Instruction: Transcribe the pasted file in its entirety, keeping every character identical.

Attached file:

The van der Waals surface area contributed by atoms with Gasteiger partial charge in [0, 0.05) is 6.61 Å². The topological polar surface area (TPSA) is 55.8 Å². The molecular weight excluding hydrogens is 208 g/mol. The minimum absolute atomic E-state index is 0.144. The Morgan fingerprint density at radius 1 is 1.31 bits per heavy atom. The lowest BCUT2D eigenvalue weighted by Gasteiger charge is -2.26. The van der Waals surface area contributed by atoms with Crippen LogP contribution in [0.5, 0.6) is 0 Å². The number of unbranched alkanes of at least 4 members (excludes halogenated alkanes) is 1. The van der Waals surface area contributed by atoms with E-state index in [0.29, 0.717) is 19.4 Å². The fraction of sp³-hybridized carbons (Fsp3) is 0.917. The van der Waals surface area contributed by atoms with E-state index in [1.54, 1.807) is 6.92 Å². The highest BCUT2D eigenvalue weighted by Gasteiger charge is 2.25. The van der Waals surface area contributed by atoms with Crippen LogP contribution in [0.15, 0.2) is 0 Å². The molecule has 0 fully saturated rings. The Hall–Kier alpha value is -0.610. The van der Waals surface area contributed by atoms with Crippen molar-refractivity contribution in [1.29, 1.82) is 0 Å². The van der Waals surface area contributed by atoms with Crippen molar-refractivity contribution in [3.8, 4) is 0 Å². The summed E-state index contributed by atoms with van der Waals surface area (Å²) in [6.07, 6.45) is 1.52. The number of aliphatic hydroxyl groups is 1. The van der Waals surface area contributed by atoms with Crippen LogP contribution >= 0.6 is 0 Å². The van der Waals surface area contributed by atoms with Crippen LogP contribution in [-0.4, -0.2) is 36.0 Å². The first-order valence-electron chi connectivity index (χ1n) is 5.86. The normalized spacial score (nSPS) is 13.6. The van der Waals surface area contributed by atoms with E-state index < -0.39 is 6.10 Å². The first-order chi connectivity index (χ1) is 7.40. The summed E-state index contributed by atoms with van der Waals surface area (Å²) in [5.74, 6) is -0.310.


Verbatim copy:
The van der Waals surface area contributed by atoms with Gasteiger partial charge in [0, 0.05) is 6.61 Å². The topological polar surface area (TPSA) is 55.8 Å². The molecular weight excluding hydrogens is 208 g/mol. The minimum absolute atomic E-state index is 0.144. The Morgan fingerprint density at radius 1 is 1.31 bits per heavy atom. The lowest BCUT2D eigenvalue weighted by Gasteiger charge is -2.26. The van der Waals surface area contributed by atoms with Crippen LogP contribution in [0.5, 0.6) is 0 Å². The number of unbranched alkanes of at least 4 members (excludes halogenated alkanes) is 1. The van der Waals surface area contributed by atoms with E-state index in [0.29, 0.717) is 19.4 Å². The fraction of sp³-hybridized carbons (Fsp3) is 0.917. The van der Waals surface area contributed by atoms with E-state index in [1.54, 1.807) is 6.92 Å². The highest BCUT2D eigenvalue weighted by Gasteiger charge is 2.25. The van der Waals surface area contributed by atoms with Crippen LogP contribution in [0.15, 0.2) is 0 Å². The molecule has 0 fully saturated rings. The Hall–Kier alpha value is -0.610. The van der Waals surface area contributed by atoms with Crippen molar-refractivity contribution in [1.29, 1.82) is 0 Å². The van der Waals surface area contributed by atoms with Crippen molar-refractivity contribution in [3.8, 4) is 0 Å². The summed E-state index contributed by atoms with van der Waals surface area (Å²) in [6.07, 6.45) is 1.52. The number of aliphatic hydroxyl groups is 1. The van der Waals surface area contributed by atoms with Crippen LogP contribution >= 0.6 is 0 Å². The van der Waals surface area contributed by atoms with Crippen LogP contribution in [-0.4, -0.2) is 36.0 Å². The first-order valence-electron chi connectivity index (χ1n) is 5.86. The normalized spacial score (nSPS) is 13.6. The van der Waals surface area contributed by atoms with E-state index < -0.39 is 6.10 Å². The first-order chi connectivity index (χ1) is 7.40. The summed E-state index contributed by atoms with van der Waals surface area (Å²) in [5.74, 6) is -0.310.